Speak English? Welcome aboard

ByMichael Otieno

Speak English? Welcome aboard

Tel Aviv International Airport, also called Ben Gurion Airport, is known for its stringent security procedures, and has over the years emerged as the best airport in the Middle East and one of the most secure in the world.

There is no last-minute check-in option at Ben Gurion, and it is recommended that you reach the airport at least five hours before your flight, to clear with security ahead of check-in.

Security goes beyond the usual laidback baggage screening we are accustomed to in East Africa, and will often include multiple interviews if deemed necessary.

Notably, the same questions are asked by different polite but firm security agents who reserve the right to confiscate your electronic devices or stop you from proceeding to clear with immigration if you have been flagged for whatever reason.

According to official figures, in 2016 the airport handled approximately 18 million passengers. For a country of about 8 million people, only half a million domestic passengers passed through this airport in the same period. This means almost all passengers passing through here are international visitors.

Indeed, for a country whose official languages are Hebrew and Arabic, English is widely used by both airport and airline staff.

So how did English end up becoming the largely accepted language for aviation globally when in actual sense, there are more Chinese and Spanish speakers in the world?

At the same time, you could also ask yourself how a South American pilot flying over Russia would communicate with air traffic controllers in that region in the absence of a common language.

About 60 years ago, the International Civil Aviation Organisation (ICAO) recommended the use of English as the standard language for aviation based on the simple fact that the United States and United Kingdom manufactured and operated most of the world’s aircraft then.

The adoption of a common language was therefore necessary to enhance safety — eliminating the risk of a communication breakdown during flight operations.

It was not until the beginning of 2008 that ICAO decreed that all air traffic controllers and flight crew members engaged in or in contact with international flights must be proficient in English and not simply have a proficiency in standard ICAO Radio Telephony Phraseology.

The requirement to use English on international flights is no doubt responsible for the various intriguing accents that often come over the PA system as non-native English pilots make announcements.

Apart from the use of English as a navigation medium for international flights, the language is widely used for inflight passenger announcements.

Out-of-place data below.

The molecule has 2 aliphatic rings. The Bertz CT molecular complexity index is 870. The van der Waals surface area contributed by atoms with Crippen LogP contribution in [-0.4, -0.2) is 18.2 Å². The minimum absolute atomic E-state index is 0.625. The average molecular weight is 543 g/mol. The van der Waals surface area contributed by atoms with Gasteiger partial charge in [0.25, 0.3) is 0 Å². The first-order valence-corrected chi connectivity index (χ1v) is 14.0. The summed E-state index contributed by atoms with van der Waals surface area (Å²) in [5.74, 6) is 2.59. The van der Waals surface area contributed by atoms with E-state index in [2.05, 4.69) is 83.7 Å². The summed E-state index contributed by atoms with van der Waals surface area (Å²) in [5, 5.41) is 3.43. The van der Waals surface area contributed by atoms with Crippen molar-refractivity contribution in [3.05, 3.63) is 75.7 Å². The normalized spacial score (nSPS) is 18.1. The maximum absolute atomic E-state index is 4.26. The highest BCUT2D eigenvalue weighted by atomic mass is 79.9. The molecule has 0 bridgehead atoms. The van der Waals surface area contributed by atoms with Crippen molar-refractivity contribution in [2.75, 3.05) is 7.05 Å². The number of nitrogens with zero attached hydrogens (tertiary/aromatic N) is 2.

This explains why inflight announcements are made first in national or official languages of the region of operation and then in English and other key languages depending on the profile of passengers.

For instance, it is not uncommon to hear inflight announcements being made in Chinese on an Ethiopian Airlines flight from Addis Ababa to Luanda due to the large number of Chinese passengers on the route.

The scenario would be different, for instance, in a domestic flight in Tanzania between Arusha and Dar es Salaam, where all announcements could be done in Swahili.

Rather than have cabin crew read each and every announcement, airlines script and pre-record announcements in the studio to play back during the flight.

Not all aircraft are fitted with equipment to play pre-recorded announcements so in this case, the airline, particularly those in the region using older aircraft, will either hire multilingual crew or use crew from particular regions.

The various announcements may seem routine but they are often loaded with safety and security instructions that passengers need to understand and act on in the event of an emergency.

Many passengers just ignore the landing announcement requiring all of them to remain seated until the seat belt sign is off and the aircraft comes to a complete stop.

Airlines require this because there is always the possibility of a tarmac collision, with either another aircraft or vehicles on the ground.

So important is the language aspect that some airlines will not allow passengers who do not understand or speak English to occupy the emergency exit row seats.

While it may not be a legal requirement to use English as a medium of communication for aviation, the over 180 member countries of ICAO have adopted the language and continues to implement its proficiency requirements.

This post was earlier published in The East African February 18, 2017 Speak English? Welcome aboard

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About the Author

Michael Otieno author

Michael Otieno is Managing Partner at SADIM Airline Management Solutions, an airline management consultancy practice with a focus on African airlines and airports.